A Midsummer Night's Dream by William Shakespeare

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Act II, Scene 2 Summary

Act 2, scene 2 begins with the entrance of Titania, the fairy queen, and her fairy followers. Titania orders her fairy subjects to sing her a lullaby and then to commence work on a number of tasks that she prescribes to them. The fairies promptly sing a poetic lullaby, which grants safe slumber to Titania. Titania falls asleep, and the fairies leave one fairy to guard her as she slumbers while the rest leave to complete their tasks around the forest. Oberon then enters the scene and casts a spell on his sleeping wife. He squeezes juice of the magic flower "love-in-idleness" upon her eyes and casts a spell so that she will awake to set her eyes upon a wild creature, whom she is to fall in love with.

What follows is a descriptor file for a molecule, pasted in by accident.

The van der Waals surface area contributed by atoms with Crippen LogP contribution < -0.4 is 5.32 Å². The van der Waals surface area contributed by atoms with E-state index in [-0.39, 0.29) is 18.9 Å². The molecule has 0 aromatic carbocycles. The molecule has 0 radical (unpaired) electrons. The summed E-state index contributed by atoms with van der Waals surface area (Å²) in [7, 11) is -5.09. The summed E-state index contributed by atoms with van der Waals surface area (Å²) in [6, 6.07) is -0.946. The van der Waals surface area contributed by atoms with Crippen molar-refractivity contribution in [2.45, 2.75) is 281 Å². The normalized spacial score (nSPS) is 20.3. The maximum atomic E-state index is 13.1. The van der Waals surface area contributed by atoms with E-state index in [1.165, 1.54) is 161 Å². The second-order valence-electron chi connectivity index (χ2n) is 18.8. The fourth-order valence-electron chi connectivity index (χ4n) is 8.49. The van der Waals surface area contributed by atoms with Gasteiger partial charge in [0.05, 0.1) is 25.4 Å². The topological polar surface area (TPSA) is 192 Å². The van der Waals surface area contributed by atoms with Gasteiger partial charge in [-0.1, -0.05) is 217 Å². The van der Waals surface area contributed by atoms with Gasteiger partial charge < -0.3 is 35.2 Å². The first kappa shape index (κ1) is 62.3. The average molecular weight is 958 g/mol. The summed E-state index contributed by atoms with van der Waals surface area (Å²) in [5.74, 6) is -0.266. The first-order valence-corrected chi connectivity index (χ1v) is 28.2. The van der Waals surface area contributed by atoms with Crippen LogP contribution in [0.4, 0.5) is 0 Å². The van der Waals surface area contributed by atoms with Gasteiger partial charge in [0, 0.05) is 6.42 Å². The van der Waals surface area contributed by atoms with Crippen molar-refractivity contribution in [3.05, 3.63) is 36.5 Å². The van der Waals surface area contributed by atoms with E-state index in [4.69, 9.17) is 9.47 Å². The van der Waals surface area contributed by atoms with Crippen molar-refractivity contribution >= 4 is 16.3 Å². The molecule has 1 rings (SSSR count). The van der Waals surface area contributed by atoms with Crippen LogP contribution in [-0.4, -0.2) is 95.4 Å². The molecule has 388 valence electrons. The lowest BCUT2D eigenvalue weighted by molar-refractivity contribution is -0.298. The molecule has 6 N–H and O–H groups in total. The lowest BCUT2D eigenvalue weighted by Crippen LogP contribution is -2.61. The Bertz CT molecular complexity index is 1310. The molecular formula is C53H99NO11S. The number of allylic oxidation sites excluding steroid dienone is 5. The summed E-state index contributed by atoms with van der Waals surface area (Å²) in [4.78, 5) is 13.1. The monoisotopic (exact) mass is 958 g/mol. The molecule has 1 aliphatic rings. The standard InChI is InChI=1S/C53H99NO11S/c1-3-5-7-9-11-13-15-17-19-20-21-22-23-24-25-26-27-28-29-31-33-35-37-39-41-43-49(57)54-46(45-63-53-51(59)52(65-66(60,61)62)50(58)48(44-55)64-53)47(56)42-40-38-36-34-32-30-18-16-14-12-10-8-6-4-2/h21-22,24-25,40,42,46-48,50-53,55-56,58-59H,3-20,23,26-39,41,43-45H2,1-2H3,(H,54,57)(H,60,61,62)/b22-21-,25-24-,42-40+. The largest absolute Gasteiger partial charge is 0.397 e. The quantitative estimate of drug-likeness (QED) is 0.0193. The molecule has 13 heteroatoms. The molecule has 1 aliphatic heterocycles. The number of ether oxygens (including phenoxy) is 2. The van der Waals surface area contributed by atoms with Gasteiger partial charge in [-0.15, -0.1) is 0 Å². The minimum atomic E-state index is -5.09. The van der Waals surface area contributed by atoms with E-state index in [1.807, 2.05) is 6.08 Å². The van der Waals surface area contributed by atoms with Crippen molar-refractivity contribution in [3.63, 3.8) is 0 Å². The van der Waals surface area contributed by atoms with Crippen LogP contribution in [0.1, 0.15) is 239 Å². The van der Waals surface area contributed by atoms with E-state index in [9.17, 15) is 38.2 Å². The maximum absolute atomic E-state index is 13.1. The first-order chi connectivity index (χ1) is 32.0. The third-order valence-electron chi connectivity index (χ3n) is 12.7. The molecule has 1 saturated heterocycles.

Oberon exists the scene, and Lysander and Hermia enter as they are wandering the woods. Lysander admits to Hermia that he has gotten the couple lost. Lysander entreats Hermia to lie with him and sleep, but Hermia is determined to sleep apart because they are not yet married. Lysander agrees to sleep apart, and they vow to love each other for their whole lives.

As the couple sleeps, Puck enters the scene. Seeing the lovers sleeping and noticing the Athenian clothes of Lysander, he mistakes Lysander...

(The entire section is 434 words.)